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Barack Obama (Associated Press/Photo by Evan Vucci)


Storm stories

Former official claims Obama administration skewed climate change data

The U.S. government during the Obama administration frequently promoted its climate change agenda by manipulating scientific data, claims a former top official. Steven Koonin served as the Department of Energy’s undersecretary for science from 2009 to 2011. “What you saw coming out of the press releases about climate data, climate analyses was, I would say, misleading, sometimes just wrong,” Koonin said in a recent interview with The Wall Street Journal.

For example, the 2014 National Climate Assessment found that hurricane activity had increased from 1980. “What they forgot to tell you,” Koonin said, “and you don’t know until you read all the way into the fine print, is that it actually decreased in the decades before that.” He said scientific papers concur that there is no definite long-term trend in hurricane activity, and the apparent increase since 1980 is actually a return to normal after a long period of decreased activity.

F. Carter Smith/Bloomberg via Getty Images

Steven Koonin (F. Carter Smith/Bloomberg via Getty Images)

A team of scientists corroborated Koonin’s assertion in a June 7, 2007, letter to Nature. “The record indicates that the average frequency of major hurricanes decreased gradually from the 1760s until the early 1990s, reaching anomalously low values during the 1970s and 1980s,” they wrote.

Koonin is concerned about the politicization of science, in which politicians used skewed data to set policy and influence public opinion. He told the Journal the ethos of science was different when he began his career: The standard was, “you tell it like it is. You’re a scientist and it is your responsibility to just put the facts on the table.”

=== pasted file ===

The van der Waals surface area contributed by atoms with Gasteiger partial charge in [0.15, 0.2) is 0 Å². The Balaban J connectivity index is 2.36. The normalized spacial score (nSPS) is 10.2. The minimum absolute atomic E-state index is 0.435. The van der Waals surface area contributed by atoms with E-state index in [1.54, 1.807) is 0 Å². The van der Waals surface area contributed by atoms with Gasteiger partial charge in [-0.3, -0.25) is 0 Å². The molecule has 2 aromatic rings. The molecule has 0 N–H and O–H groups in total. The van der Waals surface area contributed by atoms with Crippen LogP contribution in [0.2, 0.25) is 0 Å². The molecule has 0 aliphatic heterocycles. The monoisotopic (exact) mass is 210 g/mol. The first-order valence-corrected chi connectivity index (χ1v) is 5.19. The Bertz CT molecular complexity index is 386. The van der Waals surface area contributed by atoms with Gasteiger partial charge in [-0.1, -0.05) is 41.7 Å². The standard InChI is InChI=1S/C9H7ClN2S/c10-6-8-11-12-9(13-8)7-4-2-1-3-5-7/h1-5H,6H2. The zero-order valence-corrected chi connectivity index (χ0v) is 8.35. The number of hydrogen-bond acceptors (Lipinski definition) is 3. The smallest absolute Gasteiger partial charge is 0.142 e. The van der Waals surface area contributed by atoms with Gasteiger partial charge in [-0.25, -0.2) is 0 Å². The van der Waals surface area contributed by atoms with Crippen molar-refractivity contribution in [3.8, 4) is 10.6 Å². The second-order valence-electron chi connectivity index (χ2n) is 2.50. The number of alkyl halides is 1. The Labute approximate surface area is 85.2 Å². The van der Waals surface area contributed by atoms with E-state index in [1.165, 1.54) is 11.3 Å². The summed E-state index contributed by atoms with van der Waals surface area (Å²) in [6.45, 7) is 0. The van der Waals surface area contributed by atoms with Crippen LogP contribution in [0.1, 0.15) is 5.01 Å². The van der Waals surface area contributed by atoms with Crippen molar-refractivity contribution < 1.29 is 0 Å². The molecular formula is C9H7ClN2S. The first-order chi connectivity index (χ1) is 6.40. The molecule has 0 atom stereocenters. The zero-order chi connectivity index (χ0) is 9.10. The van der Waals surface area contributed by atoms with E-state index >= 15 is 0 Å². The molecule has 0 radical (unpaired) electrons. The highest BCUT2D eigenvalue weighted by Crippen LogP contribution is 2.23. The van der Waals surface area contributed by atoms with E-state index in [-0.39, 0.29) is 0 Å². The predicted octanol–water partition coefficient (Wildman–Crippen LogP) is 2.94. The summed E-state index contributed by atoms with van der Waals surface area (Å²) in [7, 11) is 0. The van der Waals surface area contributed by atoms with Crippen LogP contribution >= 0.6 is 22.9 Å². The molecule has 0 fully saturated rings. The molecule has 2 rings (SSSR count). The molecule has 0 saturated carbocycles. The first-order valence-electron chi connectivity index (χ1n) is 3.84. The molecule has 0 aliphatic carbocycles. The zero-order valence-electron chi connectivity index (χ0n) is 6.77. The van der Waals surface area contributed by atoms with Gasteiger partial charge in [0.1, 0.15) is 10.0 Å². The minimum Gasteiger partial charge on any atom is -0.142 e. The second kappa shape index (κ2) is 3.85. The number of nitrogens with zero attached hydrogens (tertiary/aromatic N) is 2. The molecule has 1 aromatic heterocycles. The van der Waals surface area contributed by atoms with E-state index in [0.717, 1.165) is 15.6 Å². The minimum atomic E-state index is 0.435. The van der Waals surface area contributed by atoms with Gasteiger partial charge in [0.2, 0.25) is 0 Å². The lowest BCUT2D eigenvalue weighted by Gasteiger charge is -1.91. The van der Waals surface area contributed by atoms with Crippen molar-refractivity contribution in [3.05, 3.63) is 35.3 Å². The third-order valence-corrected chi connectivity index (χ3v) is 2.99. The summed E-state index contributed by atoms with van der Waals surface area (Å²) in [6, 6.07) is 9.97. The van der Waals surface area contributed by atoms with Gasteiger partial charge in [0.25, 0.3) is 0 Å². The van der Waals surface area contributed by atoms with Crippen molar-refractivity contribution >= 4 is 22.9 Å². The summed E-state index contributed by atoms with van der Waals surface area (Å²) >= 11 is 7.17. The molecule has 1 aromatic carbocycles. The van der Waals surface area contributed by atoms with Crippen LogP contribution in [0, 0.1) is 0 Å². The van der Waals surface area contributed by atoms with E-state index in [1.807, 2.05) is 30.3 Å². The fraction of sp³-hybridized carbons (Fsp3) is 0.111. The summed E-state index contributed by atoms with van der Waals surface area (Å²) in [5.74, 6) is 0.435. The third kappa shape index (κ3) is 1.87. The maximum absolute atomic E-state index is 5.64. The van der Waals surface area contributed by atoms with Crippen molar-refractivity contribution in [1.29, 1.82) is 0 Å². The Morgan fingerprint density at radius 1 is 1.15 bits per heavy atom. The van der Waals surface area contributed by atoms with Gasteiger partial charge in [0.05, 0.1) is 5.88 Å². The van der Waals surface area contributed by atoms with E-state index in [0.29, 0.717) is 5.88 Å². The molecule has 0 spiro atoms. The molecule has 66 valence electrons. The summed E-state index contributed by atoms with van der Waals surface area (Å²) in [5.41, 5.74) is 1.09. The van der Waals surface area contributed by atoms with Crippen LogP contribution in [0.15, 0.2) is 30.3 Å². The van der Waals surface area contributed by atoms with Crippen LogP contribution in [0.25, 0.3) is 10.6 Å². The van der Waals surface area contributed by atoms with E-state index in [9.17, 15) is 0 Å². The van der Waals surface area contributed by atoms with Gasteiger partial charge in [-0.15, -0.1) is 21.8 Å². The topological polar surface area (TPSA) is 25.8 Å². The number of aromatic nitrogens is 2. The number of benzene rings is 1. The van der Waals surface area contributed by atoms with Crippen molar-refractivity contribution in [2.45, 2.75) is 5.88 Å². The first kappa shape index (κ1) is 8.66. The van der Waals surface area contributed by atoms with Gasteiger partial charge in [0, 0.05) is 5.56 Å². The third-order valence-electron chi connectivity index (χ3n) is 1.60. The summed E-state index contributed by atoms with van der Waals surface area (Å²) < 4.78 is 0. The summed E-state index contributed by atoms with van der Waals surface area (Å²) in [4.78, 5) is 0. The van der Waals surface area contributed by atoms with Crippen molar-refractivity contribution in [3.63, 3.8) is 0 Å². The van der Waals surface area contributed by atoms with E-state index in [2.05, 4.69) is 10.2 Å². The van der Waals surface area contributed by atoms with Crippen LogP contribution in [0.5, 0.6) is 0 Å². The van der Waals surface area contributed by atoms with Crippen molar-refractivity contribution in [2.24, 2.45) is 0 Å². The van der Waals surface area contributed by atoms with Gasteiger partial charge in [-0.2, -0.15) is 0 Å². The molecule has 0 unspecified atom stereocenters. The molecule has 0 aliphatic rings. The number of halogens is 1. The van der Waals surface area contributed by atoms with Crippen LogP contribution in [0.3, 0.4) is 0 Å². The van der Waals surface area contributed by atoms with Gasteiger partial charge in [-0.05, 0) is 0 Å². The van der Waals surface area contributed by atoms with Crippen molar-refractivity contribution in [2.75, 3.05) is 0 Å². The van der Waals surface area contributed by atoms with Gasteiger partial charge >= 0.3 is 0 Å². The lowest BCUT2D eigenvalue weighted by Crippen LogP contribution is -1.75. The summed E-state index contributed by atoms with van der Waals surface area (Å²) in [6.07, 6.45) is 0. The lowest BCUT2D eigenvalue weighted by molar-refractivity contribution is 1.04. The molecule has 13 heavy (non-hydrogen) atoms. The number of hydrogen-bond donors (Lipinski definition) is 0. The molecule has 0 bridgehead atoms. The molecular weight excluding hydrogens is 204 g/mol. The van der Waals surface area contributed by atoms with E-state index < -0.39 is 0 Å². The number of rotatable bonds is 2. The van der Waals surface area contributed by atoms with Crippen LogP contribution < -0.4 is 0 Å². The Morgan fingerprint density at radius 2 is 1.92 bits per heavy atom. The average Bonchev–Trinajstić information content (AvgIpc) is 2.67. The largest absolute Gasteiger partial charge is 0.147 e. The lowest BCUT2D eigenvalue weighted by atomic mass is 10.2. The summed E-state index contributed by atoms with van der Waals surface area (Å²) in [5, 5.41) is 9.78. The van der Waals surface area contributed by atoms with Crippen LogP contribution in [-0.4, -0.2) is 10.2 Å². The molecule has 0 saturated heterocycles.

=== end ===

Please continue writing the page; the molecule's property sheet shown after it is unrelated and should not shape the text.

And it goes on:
X Prize winner (Handout)

Trekkie medicine

The “tricorder,” a fictional, hand-held medical sensor used in the popular science fiction series Star Trek, may have finally become a reality.

A technology team calling itself Final Frontier Medical Devices invented a tricorderlike medical kit as part of an international X Prize competition inspired by the Star Trek gadget. The kit may not be quite as sophisticated as the device Dr. Beverly Crusher used onboard the starship Enterprise, but it can diagnose conditions like pneumonia and diabetes and monitor blood pressure, heart rate, and other vital signs with the use of noninvasive sensors. It works with an iPad or smartphone and can share information with physicians in real time.

Qualcomm, a telecommunications equipment company that launched the competition with X Prize in 2012, required participants to produce a medical kit weighing less than 5 pounds that could identify 13 health conditions and continuously monitor five health vitals. The winning team landed a $2.6 million prize for its tricorder kit. —J.B.


Tranexamic acid (Handout)

Save the mothers

A readily available, low-cost drug called tranexamic acid could spare thousands of mothers around the world from bleeding to death after childbirth.

Severe postpartum bleeding is the leading cause of maternal death worldwide, claiming the lives of about 100,000 women each year. Women in low- and middle-income countries account for 99 percent of these deaths.

A recent study of 20,000 women from 193 hospitals in 21 countries, mostly in Africa and Asia, examined the efficacy of the drug, which prevents blood clots from breaking down. Published in The Lancet in April, the study showed that tranexamic acid reduced death from maternal bleeding by over 30 percent when doctors administered it within three hours. The drug also reduced the urgent need for surgery to control bleeding by 36 percent. It did not appear to cause side effects in either the mothers or the babies. —J.B.


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  • RC
    Posted: Fri, 05/19/2017 10:48 am

    Storm Stories:

    Incomplete disclosure is one of the most common threads of "Mis Information" ( The source or presenter does not disclose all the relevant facts ) Climate change has been a Government drum roll for decades - to furter their regulatory policies and agenda.

    Randy Crews

  • D
    Posted: Fri, 05/19/2017 12:35 pm

    This article doesn't say it was all wrong, it just said the data was scewed and that this infromation was also verified by others.